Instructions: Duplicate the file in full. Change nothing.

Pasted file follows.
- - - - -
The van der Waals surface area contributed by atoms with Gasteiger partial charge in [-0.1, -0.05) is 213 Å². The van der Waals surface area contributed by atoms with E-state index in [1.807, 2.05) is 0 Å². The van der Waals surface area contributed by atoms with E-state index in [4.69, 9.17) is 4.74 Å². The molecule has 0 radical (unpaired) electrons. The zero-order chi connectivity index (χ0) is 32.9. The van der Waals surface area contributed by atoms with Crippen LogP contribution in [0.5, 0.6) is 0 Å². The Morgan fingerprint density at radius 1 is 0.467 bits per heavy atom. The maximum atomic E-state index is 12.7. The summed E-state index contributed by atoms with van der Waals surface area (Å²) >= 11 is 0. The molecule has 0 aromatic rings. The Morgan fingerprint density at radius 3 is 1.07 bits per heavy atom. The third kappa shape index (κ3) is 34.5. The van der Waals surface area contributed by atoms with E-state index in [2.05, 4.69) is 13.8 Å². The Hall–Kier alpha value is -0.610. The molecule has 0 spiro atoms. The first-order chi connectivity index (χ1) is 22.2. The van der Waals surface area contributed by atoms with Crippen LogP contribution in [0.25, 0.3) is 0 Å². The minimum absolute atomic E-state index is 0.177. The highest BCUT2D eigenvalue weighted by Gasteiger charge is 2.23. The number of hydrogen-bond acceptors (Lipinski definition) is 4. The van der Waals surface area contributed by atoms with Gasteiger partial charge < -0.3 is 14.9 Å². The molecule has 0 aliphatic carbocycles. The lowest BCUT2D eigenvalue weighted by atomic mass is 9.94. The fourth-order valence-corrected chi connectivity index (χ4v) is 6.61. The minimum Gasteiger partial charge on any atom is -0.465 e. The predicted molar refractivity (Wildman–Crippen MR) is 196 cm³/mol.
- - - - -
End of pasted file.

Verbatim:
The van der Waals surface area contributed by atoms with Gasteiger partial charge in [-0.1, -0.05) is 213 Å². The van der Waals surface area contributed by atoms with E-state index in [1.807, 2.05) is 0 Å². The van der Waals surface area contributed by atoms with E-state index in [4.69, 9.17) is 4.74 Å². The molecule has 0 radical (unpaired) electrons. The zero-order chi connectivity index (χ0) is 32.9. The van der Waals surface area contributed by atoms with Crippen LogP contribution in [0.5, 0.6) is 0 Å². The Morgan fingerprint density at radius 1 is 0.467 bits per heavy atom. The maximum atomic E-state index is 12.7. The summed E-state index contributed by atoms with van der Waals surface area (Å²) >= 11 is 0. The molecule has 0 aromatic rings. The Morgan fingerprint density at radius 3 is 1.07 bits per heavy atom. The third kappa shape index (κ3) is 34.5. The van der Waals surface area contributed by atoms with E-state index in [2.05, 4.69) is 13.8 Å². The Hall–Kier alpha value is -0.610. The molecule has 0 spiro atoms. The first-order chi connectivity index (χ1) is 22.2. The van der Waals surface area contributed by atoms with Crippen LogP contribution in [0.25, 0.3) is 0 Å². The minimum absolute atomic E-state index is 0.177. The highest BCUT2D eigenvalue weighted by Gasteiger charge is 2.23. The number of hydrogen-bond acceptors (Lipinski definition) is 4. The van der Waals surface area contributed by atoms with Gasteiger partial charge < -0.3 is 14.9 Å². The molecule has 0 aliphatic carbocycles. The lowest BCUT2D eigenvalue weighted by atomic mass is 9.94. The fourth-order valence-corrected chi connectivity index (χ4v) is 6.61. The minimum Gasteiger partial charge on any atom is -0.465 e. The predicted molar refractivity (Wildman–Crippen MR) is 196 cm³/mol.